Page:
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The Consolations of Philosophy Paperback – 1 Mar 2001


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Product details

  • Paperback: 272 pages
  • Publisher: Penguin; Re-issue edition (1 Mar 2001)
  • Language: English
  • ISBN-10: 0140276610
  • ISBN-13: 978-0140276619
  • Product Dimensions: 13.1 x 2.2 x 19.8 cm
  • Average Customer Review: 4.4 out of 5 stars  See all reviews (79 customer reviews)
  • Amazon Bestsellers Rank: 10,704 in Books (See Top 100 in Books)

More About the Author

Alain de Botton is the author of Essays in Love (1993), The Romantic Movement (1994), Kiss and Tell (1995), How Proust can Change your Life (1997), The Consolations of Philosophy (2000) The Art of Travel (2002), Status Anxiety (2004) and most recently, The Architecture of Happiness (2006).


Product Description

Amazon Review

Flushed with the success of How Proust Can Change Your Life, philosophical agony uncle Alain de Botton once more matches his precocious talents to addressing the anxieties of modern life with Consolations of Philosophy. Dubbed the "Naked Philosopher", de Botton's cherubic charms match his grey matter, and this book, which has already inspired a Channel 4 series, sees him continue his one-man mission to sugar the pill of learning with his brilliant mixture of wit, wisdom and whimsy. So humans have six gurus and six concerns: Socrates on unpopularity, Epicurus on lack of money, Seneca on frustrations, Montaigne on inadequacy, Schopenhauer on a broken heart and Nietzsche on the necessity of difficulties. And then there is a seventh: de Botton himself, artfully infusing others' palliative musings with souffléd epigrams of his own, and marshalling his arguments with an insouciance that belies considerable skill. De Botton was already appealing to the likes of Wittgenstein, Aristotle and Montaigne for romantic guidance in his novels, Kiss and Tell, Essays in Love and The Romantic Movement, and with How Proust Can Change Your Life, he finally dropped the pretence of plot and concentrated on the digressions, albeit with a slightly eager charm. Where that book was dazzling, the glow of Consolations of Philosophy burns more deeply, displaying a more sober and polished application of his undoubted mental prowess, without losing his distinctive playfulness. He brings to the essay form something of what Milan Kundera brings to the novel and, like him, while still respecting the boundaries he oversteps, he hopscotches genres with spring heels. It is Montaigne whom de Botton most admires and, indeed, most resembles in style--he says of the 16th-century Frenchman: "in Montaigne's scheme of intelligence, what matters in a book is usefulness and appropriateness to life" and it's a recipe he himself assiduously and rewardingly follows. Jamie Oliver take note, dry crusts have rarely been made so appetising and digestible. --David Vincent --This text refers to an out of print or unavailable edition of this title.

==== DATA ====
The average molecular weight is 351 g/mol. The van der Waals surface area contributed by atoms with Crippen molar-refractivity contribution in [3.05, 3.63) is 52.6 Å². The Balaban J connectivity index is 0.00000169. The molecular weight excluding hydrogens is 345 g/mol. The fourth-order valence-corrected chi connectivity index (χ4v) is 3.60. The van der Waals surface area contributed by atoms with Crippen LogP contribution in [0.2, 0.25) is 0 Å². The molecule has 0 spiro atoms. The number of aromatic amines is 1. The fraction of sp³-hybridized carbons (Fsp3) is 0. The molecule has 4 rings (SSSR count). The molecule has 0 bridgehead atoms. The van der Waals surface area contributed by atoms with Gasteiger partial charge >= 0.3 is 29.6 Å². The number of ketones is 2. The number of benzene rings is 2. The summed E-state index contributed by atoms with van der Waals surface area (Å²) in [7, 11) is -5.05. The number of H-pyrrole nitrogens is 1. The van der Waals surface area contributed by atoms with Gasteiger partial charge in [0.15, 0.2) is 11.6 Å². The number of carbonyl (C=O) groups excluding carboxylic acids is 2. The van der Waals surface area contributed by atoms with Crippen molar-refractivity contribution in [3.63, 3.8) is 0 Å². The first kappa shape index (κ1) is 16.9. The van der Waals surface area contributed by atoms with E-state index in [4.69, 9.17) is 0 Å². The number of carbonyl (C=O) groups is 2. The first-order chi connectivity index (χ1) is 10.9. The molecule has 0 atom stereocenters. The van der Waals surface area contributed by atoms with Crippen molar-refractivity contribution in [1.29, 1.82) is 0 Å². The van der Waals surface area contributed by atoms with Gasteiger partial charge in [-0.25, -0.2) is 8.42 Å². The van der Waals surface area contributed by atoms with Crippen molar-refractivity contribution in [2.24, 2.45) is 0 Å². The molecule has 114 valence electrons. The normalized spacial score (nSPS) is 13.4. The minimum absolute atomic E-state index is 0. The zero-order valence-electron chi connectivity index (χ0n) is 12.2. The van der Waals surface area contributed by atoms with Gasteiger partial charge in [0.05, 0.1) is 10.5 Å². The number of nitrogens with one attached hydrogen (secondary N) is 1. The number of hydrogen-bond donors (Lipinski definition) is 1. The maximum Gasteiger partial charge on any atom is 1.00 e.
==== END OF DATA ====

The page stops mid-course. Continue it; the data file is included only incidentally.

Review

Witty, thoughful, entertaining . . . a stylish book, which manages to make philosophy both enjoyable and relevant, at the same time providing a very sensible digest of consolations for many of our current psychological ills (Literary Review)

Single-handedly, de Botton has taken philosophy back to its simplest and most important purpose: helping us to live our lives (Independent)

A pleasure to read. And good writing, like good philosophy, is always a consolation (John Banville Irish Times)

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Customer Reviews

4.4 out of 5 stars

Most Helpful Customer Reviews

46 of 48 people found the following review helpful By A Customer on 3 April 2002
Format: Paperback
Alain De Botton enlists the collective wisdom of six philosophers, from the ancients to the 19th Century, and reflects on maladies such as frustration, a broken heart and not having enough money. What a timely work! Through this examination, De Botton is able to shed light on the whys and wherefores of 'pain' and submit the wisdom of those who have gone before us.
Socrates advises us on thriving despite unpopularity; Epicurus reassures us that it is all right to not have enough money; Seneca enlightens us on the cure for frustration; Montaigne consoles us for feeling inadequate; Schopenhauer heals our broken hearts; and Nietzsche helps us overcome our difficulties.
De Botton is an entertaining and enlightening writer. He seems to know just what it is that worries the human being and interprets these philosophers for us mortals. He has a gentle and insightful wit and a strong sense of irony.
This book is highly recommended for those who love wisdom (the true 'philo-sophia') and the search for answers.
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79 of 85 people found the following review helpful By A Customer on 31 July 2003
Format: Paperback